So now I'm a DEA agent! I see Cohen, Stanton Peele, Ernie Drucker and so-on as blackening our reputation so they can preserve their professional monopoly on the big bux from George Soros and Peter B. Lewis while we get squat to put on the forum at the Chapel of Sacred Mirrors. BTW, Patrick told me Allan Clear tried to get Peele to come to New Orleans, but he wanted too much money. All our people show up for free. But for Stanton Peele, it's just his career.
Now, most of the ibo clan people I know are sincere folk, likeable and smart. My anger is not so much focussed on them, but on their defeatist voodoo ideology.
I dunno. The straight left (ACT UP was taken over by Workers' World) isn't doing as well right now as we are. Lynn Stewart was just convicted for helping blind Sheik communicate with his followers in Egypt; Deborah Mash just resumed FDA-approved trials of Ibogaine. Lemme see-- Us forcing to system to legalize ANY psychedelic drug (even one as weird as ibogaine) doesn't sound defeatist to me. Not compared to going to prison.
But then I was never big on the heroin solution anyway.
Tell me what you think and where I am not clear enough.
PS .Howard, I'd prefer you add this as txt representing my New Orleans gig.
Vector Vector wrote:
I don't have the messages in front of me, but the after conference
reports were all negative about Peter Cohen. Dana Beal yelled at him or
threatened to hit him and there isn't anyone who agreed with what he
Wrong! After he told me neurochemistry is irrelevant, and I said facts are stubborn things, I patted him on the back and said (in my best Hail Fellow Well-met voice) "Admit it, Peter, you support prohibition of Ibogaine!" And he does, because he seeks to ban it from discussion at legalization forums, to cast this pall over it so as to hamstring any movement to legalize it in the U.S. (the onlybig country where it's illegal, and one pushing to prohibit everywhere else, as was just done in Denmark because Indra was sending it directly into the U.S.)
Peter Cohen is good for legalization of drugs.
For the rest he had no understanding of how Iboga works
Because he can't know until he will try it, and if he will than for sure
He will change his mind, but I guess he likes the party drugs better.
Anyway because Iboga/ine is presented as a medication and not as a sacrament
and a spiritual tool, then he gets to see only one side of the picture,
I'm sure that if it was presented as an amazing trip to the unknown
Then it will get another spot light.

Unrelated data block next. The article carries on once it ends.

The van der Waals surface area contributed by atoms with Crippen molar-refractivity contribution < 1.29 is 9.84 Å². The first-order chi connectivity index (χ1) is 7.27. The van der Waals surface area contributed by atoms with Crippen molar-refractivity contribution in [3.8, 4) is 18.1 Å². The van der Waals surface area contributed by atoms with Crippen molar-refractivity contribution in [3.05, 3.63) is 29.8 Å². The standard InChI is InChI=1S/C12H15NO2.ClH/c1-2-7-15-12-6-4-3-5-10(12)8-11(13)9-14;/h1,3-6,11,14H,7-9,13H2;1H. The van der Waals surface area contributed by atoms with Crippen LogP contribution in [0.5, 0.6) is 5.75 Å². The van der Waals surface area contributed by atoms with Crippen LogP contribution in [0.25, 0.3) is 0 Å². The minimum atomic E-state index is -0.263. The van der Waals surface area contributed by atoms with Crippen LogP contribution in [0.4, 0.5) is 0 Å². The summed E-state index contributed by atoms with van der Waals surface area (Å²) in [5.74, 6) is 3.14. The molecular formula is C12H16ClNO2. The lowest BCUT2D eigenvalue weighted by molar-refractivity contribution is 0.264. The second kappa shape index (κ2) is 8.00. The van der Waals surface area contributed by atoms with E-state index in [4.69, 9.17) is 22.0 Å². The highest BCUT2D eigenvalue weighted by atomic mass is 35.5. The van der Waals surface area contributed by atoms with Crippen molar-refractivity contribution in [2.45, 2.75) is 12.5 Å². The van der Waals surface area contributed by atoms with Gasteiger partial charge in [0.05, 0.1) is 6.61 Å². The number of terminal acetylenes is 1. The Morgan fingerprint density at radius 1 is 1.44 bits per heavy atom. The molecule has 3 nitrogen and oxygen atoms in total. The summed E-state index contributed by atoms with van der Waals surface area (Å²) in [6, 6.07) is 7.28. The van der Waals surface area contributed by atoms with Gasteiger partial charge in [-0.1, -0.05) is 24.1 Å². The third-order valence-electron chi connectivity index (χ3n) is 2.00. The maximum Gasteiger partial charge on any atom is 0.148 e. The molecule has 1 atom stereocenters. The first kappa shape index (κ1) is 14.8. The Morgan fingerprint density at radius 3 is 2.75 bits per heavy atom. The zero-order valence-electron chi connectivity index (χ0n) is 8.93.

When I speak to him I tell him , he should try it before judge it.
Actually I think he's bad for legalization. He is, for instance, also against the Dutch separation of marijuana and hard drugs, because he said so when I tried to ask him where Dutch gov't fact sheets originated describing the decline of heroin use after the adoption of the current system. If you can't even tolerate personal use amounts of grass, forget about personal use amounts of everything else. What he seems to be for is market anarchy without the social benefit of regulation--which never will help you sell any liberalization of the drug situation to the politicians. Or as I said to Donald Grove, does that mean that wherever marijuana and hashish are present, cocaine and heroin must be allowed also? Or that you hand over control of the marijuana market to people who will use the money to feel their habits, while turning on all their customers to smack?
I was called out of the session during the period that Dana is reported to
have yelled at Peter and therefore cannot comment on that except to speculate
that Dana's yelling may have been method of responding to Peter's method of
initiating discussion of ibogaine by confrontation. It is all process and if it
gets people thinking, all the better.
The reason Howard never saw it was that it never happened. I think he may have actually walking down the hall with us when I was talking to Peter, so he wouldn't have seen any yelling, because there was none.
I admit being peeved that Peter dodged any actual debate. His rap would have focused my presentation on Ibogaine since 1990, which would have shortened it at least 40%.
Steve Anker wrote:
Dana - genious idea: do your own little initiation at the up-coming conference? The night before recreate as close a Bwiti initiation as possible, get twenty or so folk who have done it, pick a father, and take the plunge. I mean, what a cool place to do it and how often in NYC are there that many people who have been there all gathered together? Hell, I'd leave my wife, daughter and a temperate climate for a weekend in cold and misery to hear you talk about it. I'd be honored to be there while you go through it.
I was ready to do it in November, but my dose was hijacked by a relapsing junkie. It always goes that way. I certainly don't want the $4,000 operation. But I won't be able to do it in the next 9 days, not unless you want to pay for some plane fares, Steve.
From: Peter Cohen [mailto:cohen.cedro at uva.nl]
Sent: 03 February 2005 21:52